The Positive Economics of Methodology
AbstractDoes an observation constitute stronger evidence for a theory if it was made after rather than before the theory was formulated, when it may have influenced the theory's construction? Philosophers have discussed this question (of "novel confirmation") but have lacked a formal model of scientific research and incentives. The question applies to all types of research. One example in economics involves evaluating models constructed on the basis of VARs (where a researcher looks at evidence and then constructs a theory) versus structural models with formal econometric tests (where a model is constructed before some of the evidence on it is obtained). This paper develops a simple model of scientific research. It discusses the issues that affect the answer to this question of the timing and theory-construction and observation or experimentation. We also address issues of social versus private incentives in the choice of research strategies, and of socially optimal rewards for researchers in the presence of information and incentive constraints.
Download InfoIf you experience problems downloading a file, check if you have the proper application to view it first. In case of further problems read the IDEAS help page. Note that these files are not on the IDEAS site. Please be patient as the files may be large.
Bibliographic InfoPaper provided by National Bureau of Economic Research, Inc in its series NBER Technical Working Papers with number 0082.
Date of creation: Nov 1989
Date of revision:
Publication status: published as Kahn, James A., Steven E. Landsburg and Alan C. Stockman. "The Positive Economics Of Methodology," Journal of Economic Theory, 1996, v68(1,Jan), 64-76.
Contact details of provider:
Postal: National Bureau of Economic Research, 1050 Massachusetts Avenue Cambridge, MA 02138, U.S.A.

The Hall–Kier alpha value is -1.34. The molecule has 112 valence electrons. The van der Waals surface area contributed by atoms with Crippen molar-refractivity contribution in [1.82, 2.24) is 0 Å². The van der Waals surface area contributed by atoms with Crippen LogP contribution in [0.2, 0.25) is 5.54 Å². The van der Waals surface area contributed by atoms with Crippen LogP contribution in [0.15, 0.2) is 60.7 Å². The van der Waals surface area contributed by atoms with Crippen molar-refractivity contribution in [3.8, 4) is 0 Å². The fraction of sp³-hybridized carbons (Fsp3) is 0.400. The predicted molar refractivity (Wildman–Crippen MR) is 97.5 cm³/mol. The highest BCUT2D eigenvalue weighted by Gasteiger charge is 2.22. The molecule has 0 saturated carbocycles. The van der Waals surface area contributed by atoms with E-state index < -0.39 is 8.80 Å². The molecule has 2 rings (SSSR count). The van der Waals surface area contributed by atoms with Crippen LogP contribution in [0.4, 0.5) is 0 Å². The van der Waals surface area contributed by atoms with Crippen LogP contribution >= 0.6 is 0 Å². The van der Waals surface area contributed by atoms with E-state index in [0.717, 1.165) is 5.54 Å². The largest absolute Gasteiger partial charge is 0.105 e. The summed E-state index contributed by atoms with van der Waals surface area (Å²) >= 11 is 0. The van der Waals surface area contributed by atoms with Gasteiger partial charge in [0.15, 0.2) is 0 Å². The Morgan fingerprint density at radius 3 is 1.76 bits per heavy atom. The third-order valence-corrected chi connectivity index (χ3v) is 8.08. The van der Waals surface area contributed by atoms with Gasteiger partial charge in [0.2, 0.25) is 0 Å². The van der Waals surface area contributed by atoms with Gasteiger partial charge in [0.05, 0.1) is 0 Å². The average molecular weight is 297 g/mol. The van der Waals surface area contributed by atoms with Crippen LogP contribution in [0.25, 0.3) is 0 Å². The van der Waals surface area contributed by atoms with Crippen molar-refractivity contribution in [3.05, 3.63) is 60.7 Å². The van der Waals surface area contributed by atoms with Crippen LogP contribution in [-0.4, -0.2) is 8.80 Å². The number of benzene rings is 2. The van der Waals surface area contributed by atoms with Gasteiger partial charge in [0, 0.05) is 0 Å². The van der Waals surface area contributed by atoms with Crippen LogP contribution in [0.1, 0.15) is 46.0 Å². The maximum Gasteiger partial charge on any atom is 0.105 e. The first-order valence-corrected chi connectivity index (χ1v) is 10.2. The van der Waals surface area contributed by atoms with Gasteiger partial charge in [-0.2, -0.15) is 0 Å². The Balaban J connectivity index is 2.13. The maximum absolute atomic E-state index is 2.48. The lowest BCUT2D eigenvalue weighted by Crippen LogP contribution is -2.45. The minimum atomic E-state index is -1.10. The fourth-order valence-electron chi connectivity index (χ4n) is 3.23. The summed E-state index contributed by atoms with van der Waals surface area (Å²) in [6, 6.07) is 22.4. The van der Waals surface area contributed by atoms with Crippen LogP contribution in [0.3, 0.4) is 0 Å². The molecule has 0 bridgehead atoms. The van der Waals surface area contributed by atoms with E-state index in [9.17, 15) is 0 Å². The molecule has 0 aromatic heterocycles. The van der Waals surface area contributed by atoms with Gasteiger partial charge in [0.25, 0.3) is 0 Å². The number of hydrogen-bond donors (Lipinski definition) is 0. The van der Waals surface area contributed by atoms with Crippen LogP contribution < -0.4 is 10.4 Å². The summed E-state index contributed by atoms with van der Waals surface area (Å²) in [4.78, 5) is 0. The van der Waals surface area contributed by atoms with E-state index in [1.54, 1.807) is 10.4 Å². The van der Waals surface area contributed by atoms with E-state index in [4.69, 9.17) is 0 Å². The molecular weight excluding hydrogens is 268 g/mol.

Web page: http://www.nber.org
More information through EDIRC
Other versions of this item:
You can help add them by filling out this form.
CitEc Project, subscribe to its RSS feed for this item.
- Kevin D. Hoover & Mark V. Siegler, 2005.
"Sound and Fury: McCloskey and Significance Testing in Economics,"
- Kevin Hoover & Mark Siegler, 2008. "Sound and fury: McCloskey and significance testing in economics," Journal of Economic Methodology, Taylor & Francis Journals, Taylor & Francis Journals, vol. 15(1), pages 1-37.
- Sullivan, Ryan & Timmermann, Allan & White, Halbert, 2001. "Dangers of data mining: The case of calendar effects in stock returns," Journal of Econometrics, Elsevier, Elsevier, vol. 105(1), pages 249-286, November.
- Mitesh Kataria, 2013.
"Confirmation: What's in the evidence?,"
Jena Economic Research Papers, Friedrich-Schiller-University Jena, Max-Planck-Institute of Economics
2013-025, Friedrich-Schiller-University Jena, Max-Planck-Institute of Economics.
- Kataria, Mitesh, 2014. "Confirmation: What's in the evidence?," Working Papers in Economics, University of Gothenburg, Department of Economics 594, University of Gothenburg, Department of Economics.
- Sullivan, Ryan & Timmermann, Allan & White, Halbert, 1998. "Dangers of Data-Driven Inference: The Case of Calendar Effects in Stock Returns," University of California at San Diego, Economics Working Paper Series, Department of Economics, UC San Diego qt2z02z6d9, Department of Economics, UC San Diego.
For technical questions regarding this item, or to correct its authors, title, abstract, bibliographic or download information, contact: ().
If you have authored this item and are not yet registered with RePEc, we encourage you to do it here. This allows to link your profile to this item. It also allows you to accept potential citations to this item that we are uncertain about.
If references are entirely missing, you can add them using this form.
If the full references list an item that is present in RePEc, but the system did not link to it, you can help with this form.
If you know of missing items citing this one, you can help us creating those links by adding the relevant references in the same way as above, for each refering item. If you are a registered author of this item, you may also want to check the "citations" tab in your profile, as there may be some citations waiting for confirmation.
Please note that corrections may take a couple of weeks to filter through the various RePEc services.